Where does that leave things as the new year begins? Recent polling shows a huge gap between blacks and whites on perceptions of police treatment of minorities — as well as a significant gap between white Democrats and white Republicans. This is not necessarily new, but it speaks to lasting differences that affect political decisions and party coalitions.
Obama, taking a long view, argues that the country has made significant progress and that this ought not to be forgotten at times of heightened tensions. In a reflective interview with NPR’s Steve Inskeep that was released a few days ago, the president said he believes that the country is less racially divided than it was when he took office six years ago.
Obama said that the way the issue of race surfaced in 2014 was likely healthy for society. “The issue of police and communities of color being mistrustful of each other is hardly new,” he said. “That dates back a long time. It’s just something that hasn’t been talked about.”
He went on to say that the attention given to the killings of Michael Brown in Ferguson, Mo., and Eric Garner on Staten Island may make it appear that racial divisions have worsened. But he added, “I assure you, from the perspective of African Americans or Latinos in poor communities who have been dealing with this all their lives, they wouldn’t suggest somehow that it’s worse now than it was 10, 15 or 20 years ago.”
The swiftness with which Scalise and other House Republican leaders moved to defuse the controversy over his appearance before Duke’s group, the European-American Unity and Rights Organization (EURO), shows their sensitivity to being tied to anything that smacks of racially insensitive politics. Acting as quickly as they did, the leaders no doubt hope that the Scalise controversy will have mostly died down by the time lawmakers gather next week, with Republicans celebrating the fact that they now control both the House and Senate.
Still, what remains unclear is why Scalise did not immediately recognize at the time the dangers of speaking to a group whose name suggested its origins and racist interests. His friends and allies contend that he has been adept at avoiding racially polarizing actions or connections that plagued other politicians in the past.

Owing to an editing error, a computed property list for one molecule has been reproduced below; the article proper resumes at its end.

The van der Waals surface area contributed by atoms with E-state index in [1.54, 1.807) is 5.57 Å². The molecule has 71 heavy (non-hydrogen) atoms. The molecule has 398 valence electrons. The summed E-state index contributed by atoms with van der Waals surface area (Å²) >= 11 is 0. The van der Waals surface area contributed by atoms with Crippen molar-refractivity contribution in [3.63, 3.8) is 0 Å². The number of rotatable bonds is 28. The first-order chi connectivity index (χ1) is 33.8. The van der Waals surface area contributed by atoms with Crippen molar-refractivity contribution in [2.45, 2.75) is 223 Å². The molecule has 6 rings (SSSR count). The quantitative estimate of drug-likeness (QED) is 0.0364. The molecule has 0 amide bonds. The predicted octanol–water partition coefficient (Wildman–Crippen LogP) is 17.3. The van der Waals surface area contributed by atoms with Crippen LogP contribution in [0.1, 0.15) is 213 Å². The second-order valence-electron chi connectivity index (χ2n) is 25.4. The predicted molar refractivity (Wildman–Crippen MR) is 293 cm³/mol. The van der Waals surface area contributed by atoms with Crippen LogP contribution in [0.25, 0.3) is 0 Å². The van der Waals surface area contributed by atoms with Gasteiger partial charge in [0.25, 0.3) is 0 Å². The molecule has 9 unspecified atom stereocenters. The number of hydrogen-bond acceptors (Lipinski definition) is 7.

Stephanie Grace, who has long covered Scalise in Louisiana, posted an article Tuesday night on the Web site of the New Orleans Advocate in which she said she never saw any evidence that Scalise endorsed the views of Duke’s organization. She said she has seen him work closely with Rep. Cedric Richmond (D-La.), who is African American, and others in the black community.
She also wrote that Scalise once had said to her that he was like Duke without the baggage. As a result, she wrote, “I also get how the invitation wouldn’t have set off alarm bells, given that Scalise had long since made his awkward peace with the situation. In fact, by 2002, Scalise may have been so used to the idea of dealing with Duke voters that he really considered EURO just another part of his constituency, even if it was a distasteful one.“
That David Duke had a following and a constituency was undeniable, given the support he attracted in his campaigns. Conservatives like Scalise, who came along later, wanted the support of many of Duke’s supporters — even if they rejected his racist politics.
Robert Mann, who has worked for a number of Democratic elected officials from Louisiana and is now a professor at Louisiana State University, made another point in an e-mail message sent Tuesday. “Duke’s racial views were — and still are to some degree — pretty mainstream among a significant percentage of whites here,” he wrote.
It’s noteworthy that Republicans now have a diverse set of statewide elected officials in the South and elsewhere: an African American senator (Tim Scott of South Carolina), two Indian American governors (Bobby Jindal of Louisiana and Nikki Haley of South Carolina), and two Hispanic governors (Susana Martinez of New Mexico and Brian Sandoval of Nevada).
Equally noteworthy is the degree to which the Republican Party still struggles to expand its voter coalition to include more minorities. That Democrats still command 90 percent of the African American vote and that Mitt Romney won just 27 percent of the Hispanic vote in 2012 underscores the distance Republicans must travel.
Today, the two major parties highlight the racial gaps that exist in society. Scott Clement of The Washington Post’s polling unit looked at the racial makeup of the two political parties, based on surveys conducted in the past 15 months. In those polls, the percentage of self-identified Republicans who were white averaged 85 percent. Among Democrats, the average percentage of whites was 53 percent.
Norman Ornstein of the American Enterprise Institute wrote recently in the National Journal that, with the continuing decline in support for Democrats among working-class whites and the failure of Republicans to attract more support among minorities, “it is possible to see a future where the GOP is clearly and distinctly a white party, while Democrats are clearly a majority-minority party.”
That’s not healthy — for either party or for the nation. Changing this will be part of the challenge for the president in his final two years, for Republicans as they take control of Congress and implement their agendas in states where they have unified control and for those who seek the presidency two years from now.
By: Dan Baltz, The Baltz, Chief Correspondent, The Washington Post, December 31, 2014